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Film

‘Lore’ tells a different but powerful kind of World War II story

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Lore tells the story of Nazis hoping to avoid Allied capture after the fall of the Third Reich.

The Details

LORE
Four stars
Saskia Rosendahl, Kai Malina, Nele Trebs
Directed by Cate Shortland
Not rated
Opens Friday
Beyond the Weekly
IMDb: Lore
Rotten Tomatoes: Lore

When a movie set in Germany during World War II opens with a family frantically packing up their belongings and fleeing in the middle of the night, it’s usually about Jews attempting to hide from the Nazis. Cate Shortland’s Lore flips those expectations, however; the family desperately trying to avoid capture isn’t Jewish, but rather Nazis hoping to avoid Allied capture after the fall of the Third Reich. Shortland doesn’t ask the audience to excuse people who’ve done horrible things, but she does show sympathy for the human beings behind even the worst atrocities.

The movie isn’t about the Nazis themselves, but the people they drag along with them. The title character (Saskia Rosendahl) is a teenage girl whose parents are taken into custody for their role in the regime, and who has been taught Nazi ideals for most of her young life. Left to care for her four younger siblings, including an infant brother, Lore has to make her way across Germany’s treacherous postwar landscape to get to the relative safety of her grandmother’s house in Hamburg.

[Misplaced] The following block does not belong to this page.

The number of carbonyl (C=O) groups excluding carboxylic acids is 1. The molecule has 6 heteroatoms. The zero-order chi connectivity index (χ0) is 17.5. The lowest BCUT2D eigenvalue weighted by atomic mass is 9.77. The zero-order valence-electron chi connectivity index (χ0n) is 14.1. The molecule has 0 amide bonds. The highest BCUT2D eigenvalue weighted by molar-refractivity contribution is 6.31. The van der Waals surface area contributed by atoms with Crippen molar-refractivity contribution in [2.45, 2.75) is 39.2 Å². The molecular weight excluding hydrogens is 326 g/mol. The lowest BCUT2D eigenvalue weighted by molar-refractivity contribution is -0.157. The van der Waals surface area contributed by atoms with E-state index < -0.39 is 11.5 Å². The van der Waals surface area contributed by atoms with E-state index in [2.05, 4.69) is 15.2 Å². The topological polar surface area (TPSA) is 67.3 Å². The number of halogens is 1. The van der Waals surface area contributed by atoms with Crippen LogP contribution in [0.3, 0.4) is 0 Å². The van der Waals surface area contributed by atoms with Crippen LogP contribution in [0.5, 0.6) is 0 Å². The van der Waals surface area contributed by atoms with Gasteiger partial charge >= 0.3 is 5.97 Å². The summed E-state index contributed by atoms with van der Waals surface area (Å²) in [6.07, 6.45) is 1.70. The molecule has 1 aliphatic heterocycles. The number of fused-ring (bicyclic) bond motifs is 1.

Shortland tells Lore’s story in a haunting, almost impressionistic style, owing as much to Terrence Malick as she does to traditions of Holocaust and World War II cinema. Lore’s journey often resembles a post-apocalyptic quest, as she encounters abandoned, decrepit buildings and has to negotiate for food and shelter with whatever meager resources she has on hand. About halfway through the movie, she encounters a Jewish teen named Thomas (Kai Malina), who offers help and comfort to Lore and her siblings, but the movie doesn’t turn into a parable about reconciliation between Jews and Nazis. Lore vacillates between revulsion and fascination in her relationship to Thomas, unable to overcome what she’s been taught but also instinctively drawn to the one compassionate (if pragmatic) person she finds in her travels.

Shortland’s sometimes obtuse approach to storytelling means that certain plot points are a little unclear, and the movie gets a bit repetitive toward the end. But for the most part it’s a moving, heartbreaking tale, anchored by a wonderful performance from newcomer Rosendahl. It’s understandable to assume that we’ve seen everything when it comes to movies about these events and this time period, but Lore proves that there is always room for another story if it can be presented in an original and unexpected fashion.

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